Overall the number of people killed annually by the hornets in China and Japan — less than 100 and usually about 50 — is about the same as those from bee and wasp stings here and most because of mass stinging or anaphylactic shock. Stories touted the hornet’s deadly sting, but many did not mention that it delivers venom less toxic than a honeybee but much greater quantity, which is why it has such a wallop.
Over the years, I have written lots about wasps, of which hornets are a subgroup, because articles editors frequently bite on them when queried. Right, now, in fact, I am writing articles mentioning hornets, for a nature website and a pest management magazine. I have followed the saga of the “Asian giant hornet” for years as it has spread from one country to another. It is an unwelcome immigrant, but the threat it poses is readily manageable.
Speaking of hornets spreading around the world, I found no mention in the stories I checked that a close cousin of the Asian hornet, Vespa crabro, has established itself through much of the United States since it was introduced here — all the way back in 1840. Almost as big as the Asian, with a mean sting of its own, it has been labelled the “European giant hornet.” Most Americans are unaware of it, even though it has spread through the eastern half of the nation. As far as impact goes, it has been mostly beneficial because it kills several pest insects, preferring them, apparently, over humans.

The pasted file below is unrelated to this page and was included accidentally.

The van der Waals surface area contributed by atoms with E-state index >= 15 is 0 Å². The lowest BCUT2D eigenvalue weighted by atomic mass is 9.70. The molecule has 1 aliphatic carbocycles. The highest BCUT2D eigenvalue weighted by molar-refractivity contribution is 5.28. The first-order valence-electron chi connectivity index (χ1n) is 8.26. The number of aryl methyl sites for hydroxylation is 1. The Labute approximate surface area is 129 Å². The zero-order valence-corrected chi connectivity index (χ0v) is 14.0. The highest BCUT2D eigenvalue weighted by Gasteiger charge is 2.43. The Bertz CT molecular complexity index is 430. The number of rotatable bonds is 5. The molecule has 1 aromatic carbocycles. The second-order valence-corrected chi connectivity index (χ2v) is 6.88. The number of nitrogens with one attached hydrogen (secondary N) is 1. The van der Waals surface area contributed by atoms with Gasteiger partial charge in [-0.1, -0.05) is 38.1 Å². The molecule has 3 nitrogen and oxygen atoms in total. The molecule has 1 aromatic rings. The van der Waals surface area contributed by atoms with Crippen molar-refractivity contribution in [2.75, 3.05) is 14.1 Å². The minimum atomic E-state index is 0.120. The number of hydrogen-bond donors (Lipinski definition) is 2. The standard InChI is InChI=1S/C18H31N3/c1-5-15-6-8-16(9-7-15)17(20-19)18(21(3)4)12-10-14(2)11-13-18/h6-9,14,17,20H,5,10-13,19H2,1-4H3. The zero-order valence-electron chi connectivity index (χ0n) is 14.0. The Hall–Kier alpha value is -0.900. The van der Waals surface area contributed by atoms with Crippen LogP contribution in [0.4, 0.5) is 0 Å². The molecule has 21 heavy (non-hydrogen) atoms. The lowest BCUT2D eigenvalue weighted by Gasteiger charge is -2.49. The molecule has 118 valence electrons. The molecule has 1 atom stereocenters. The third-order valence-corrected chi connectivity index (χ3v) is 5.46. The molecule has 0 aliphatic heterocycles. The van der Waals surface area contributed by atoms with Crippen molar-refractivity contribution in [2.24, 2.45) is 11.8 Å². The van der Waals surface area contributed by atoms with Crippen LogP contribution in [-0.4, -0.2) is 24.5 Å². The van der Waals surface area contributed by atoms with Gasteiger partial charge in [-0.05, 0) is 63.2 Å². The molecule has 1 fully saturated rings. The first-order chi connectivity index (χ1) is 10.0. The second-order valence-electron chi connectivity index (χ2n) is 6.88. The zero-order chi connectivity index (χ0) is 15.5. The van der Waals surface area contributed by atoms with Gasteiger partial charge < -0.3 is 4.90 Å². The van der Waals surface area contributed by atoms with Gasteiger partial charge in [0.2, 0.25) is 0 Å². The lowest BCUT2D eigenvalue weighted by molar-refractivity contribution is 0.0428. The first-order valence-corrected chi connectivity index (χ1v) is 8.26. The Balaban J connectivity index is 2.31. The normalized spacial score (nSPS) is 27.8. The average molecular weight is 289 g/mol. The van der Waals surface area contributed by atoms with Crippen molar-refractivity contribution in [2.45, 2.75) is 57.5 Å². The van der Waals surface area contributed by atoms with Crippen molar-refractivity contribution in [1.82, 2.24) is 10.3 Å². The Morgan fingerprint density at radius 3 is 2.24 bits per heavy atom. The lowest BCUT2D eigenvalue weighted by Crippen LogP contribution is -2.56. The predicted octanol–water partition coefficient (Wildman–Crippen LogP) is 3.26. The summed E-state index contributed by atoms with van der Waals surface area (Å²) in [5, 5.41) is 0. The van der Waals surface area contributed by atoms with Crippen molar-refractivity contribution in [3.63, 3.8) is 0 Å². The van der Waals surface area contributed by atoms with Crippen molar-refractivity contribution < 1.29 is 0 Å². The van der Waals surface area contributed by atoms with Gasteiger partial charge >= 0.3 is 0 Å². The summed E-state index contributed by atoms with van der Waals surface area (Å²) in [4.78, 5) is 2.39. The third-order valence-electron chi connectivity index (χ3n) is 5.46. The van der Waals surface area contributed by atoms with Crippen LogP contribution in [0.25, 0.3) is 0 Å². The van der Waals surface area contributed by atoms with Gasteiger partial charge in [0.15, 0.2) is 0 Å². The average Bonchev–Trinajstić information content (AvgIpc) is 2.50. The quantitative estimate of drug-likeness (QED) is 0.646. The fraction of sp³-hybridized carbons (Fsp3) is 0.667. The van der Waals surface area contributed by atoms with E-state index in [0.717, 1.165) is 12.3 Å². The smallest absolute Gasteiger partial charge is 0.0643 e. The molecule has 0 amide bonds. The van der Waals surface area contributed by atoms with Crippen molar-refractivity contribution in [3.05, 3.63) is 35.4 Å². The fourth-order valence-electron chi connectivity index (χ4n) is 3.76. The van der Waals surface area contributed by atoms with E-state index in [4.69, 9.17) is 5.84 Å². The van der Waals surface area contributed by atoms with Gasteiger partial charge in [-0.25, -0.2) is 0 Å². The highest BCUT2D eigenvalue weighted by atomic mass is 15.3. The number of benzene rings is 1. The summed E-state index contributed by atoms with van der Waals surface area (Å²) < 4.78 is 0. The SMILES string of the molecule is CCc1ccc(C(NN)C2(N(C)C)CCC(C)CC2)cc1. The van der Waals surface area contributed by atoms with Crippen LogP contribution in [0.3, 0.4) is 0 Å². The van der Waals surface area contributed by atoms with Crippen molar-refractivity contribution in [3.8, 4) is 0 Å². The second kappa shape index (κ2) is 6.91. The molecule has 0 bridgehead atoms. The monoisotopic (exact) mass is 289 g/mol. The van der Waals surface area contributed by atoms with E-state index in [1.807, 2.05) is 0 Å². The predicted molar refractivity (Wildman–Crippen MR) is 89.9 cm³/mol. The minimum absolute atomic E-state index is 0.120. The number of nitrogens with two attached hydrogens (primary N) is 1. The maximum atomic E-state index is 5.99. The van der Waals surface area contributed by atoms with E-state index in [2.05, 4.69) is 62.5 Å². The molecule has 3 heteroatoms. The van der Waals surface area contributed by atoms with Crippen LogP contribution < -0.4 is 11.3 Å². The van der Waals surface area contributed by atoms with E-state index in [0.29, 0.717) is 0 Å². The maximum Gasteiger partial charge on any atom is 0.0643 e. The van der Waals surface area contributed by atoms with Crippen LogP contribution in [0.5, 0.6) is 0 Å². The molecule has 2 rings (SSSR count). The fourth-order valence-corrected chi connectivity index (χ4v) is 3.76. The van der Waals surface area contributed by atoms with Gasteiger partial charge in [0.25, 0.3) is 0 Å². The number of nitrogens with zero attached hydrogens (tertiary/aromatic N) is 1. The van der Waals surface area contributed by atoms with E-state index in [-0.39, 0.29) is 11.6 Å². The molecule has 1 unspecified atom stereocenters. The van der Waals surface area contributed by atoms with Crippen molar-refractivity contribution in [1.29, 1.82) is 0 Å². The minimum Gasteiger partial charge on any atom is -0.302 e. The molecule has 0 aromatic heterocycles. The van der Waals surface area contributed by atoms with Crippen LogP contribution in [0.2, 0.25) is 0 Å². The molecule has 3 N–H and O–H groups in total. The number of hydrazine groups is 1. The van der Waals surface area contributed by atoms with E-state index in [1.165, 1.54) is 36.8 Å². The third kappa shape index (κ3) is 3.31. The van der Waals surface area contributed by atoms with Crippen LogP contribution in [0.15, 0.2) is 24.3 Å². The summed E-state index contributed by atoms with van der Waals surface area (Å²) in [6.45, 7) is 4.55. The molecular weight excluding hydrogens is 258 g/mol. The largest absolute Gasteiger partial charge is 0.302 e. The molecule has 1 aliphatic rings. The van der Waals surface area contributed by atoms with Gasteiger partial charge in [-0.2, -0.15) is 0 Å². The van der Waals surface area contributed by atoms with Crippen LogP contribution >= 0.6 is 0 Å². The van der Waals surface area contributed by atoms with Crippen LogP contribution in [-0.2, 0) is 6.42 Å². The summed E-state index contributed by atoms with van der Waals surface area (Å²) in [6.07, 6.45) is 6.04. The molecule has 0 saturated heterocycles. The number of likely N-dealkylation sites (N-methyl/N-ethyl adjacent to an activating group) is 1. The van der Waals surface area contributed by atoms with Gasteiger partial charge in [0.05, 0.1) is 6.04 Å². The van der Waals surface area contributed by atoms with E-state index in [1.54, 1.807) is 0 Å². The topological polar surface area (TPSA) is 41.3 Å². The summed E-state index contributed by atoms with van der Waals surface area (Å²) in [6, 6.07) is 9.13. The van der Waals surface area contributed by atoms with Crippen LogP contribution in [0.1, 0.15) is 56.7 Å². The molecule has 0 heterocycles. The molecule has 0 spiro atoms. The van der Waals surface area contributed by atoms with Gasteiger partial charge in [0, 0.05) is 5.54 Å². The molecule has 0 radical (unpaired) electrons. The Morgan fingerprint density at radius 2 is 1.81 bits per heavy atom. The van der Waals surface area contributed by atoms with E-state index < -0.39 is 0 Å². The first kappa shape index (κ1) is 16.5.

If you ask an entomological purist about the European giant hornet, you might trigger a quizzically raised eyebrow. As far as taxonomic validity goes, there is no European giant hornet. No Asian giant hornet. And, certainly, no murder hornet. The Entomological Society of America Common Names Database, which has biblical authority among people who work with insects, recognizes none of these labels. Admittedly, the name “murder hornet” supposedly was coined by Japanese researchers. American scientists would consider the name X-rated. Remember, however, the Japanese are the guys who gave us Godzilla.
Speaking of names, there are hornets and then there are “hornets.” Hornets are wasps but not all wasps are hornets. About 20 or so wasps that belong to the genus Vespa, all of which are native to Eurasia and Africa. The so-called white-faced, or bald-faced, “hornet” of North America really is a yellowjacket wasp. No true hornet is native to the Americas.
Even if it becomes established here, the big hornet from Asia likely will be relegated to the ranks of the introduced insect boogeymen that weren’t. Red fire ants and African honeybees — “killer bees” — were the murder hornets of yesteryear, as far as the press is concerned.
Do they kill an occasional person? Do they cost a bunch of money to control? The answer to both is yes.
But an entomological apocalypse? Most definitely not.
Ed Ricciuti has been reporting and writing for 60 years. He has covered assignments around the globe, written more than 70 books and is a contributing writer for Entomology Today, a project of the Entomological Society of America. When not writing he teaches martial arts near his home in Killingworth, Connecticut.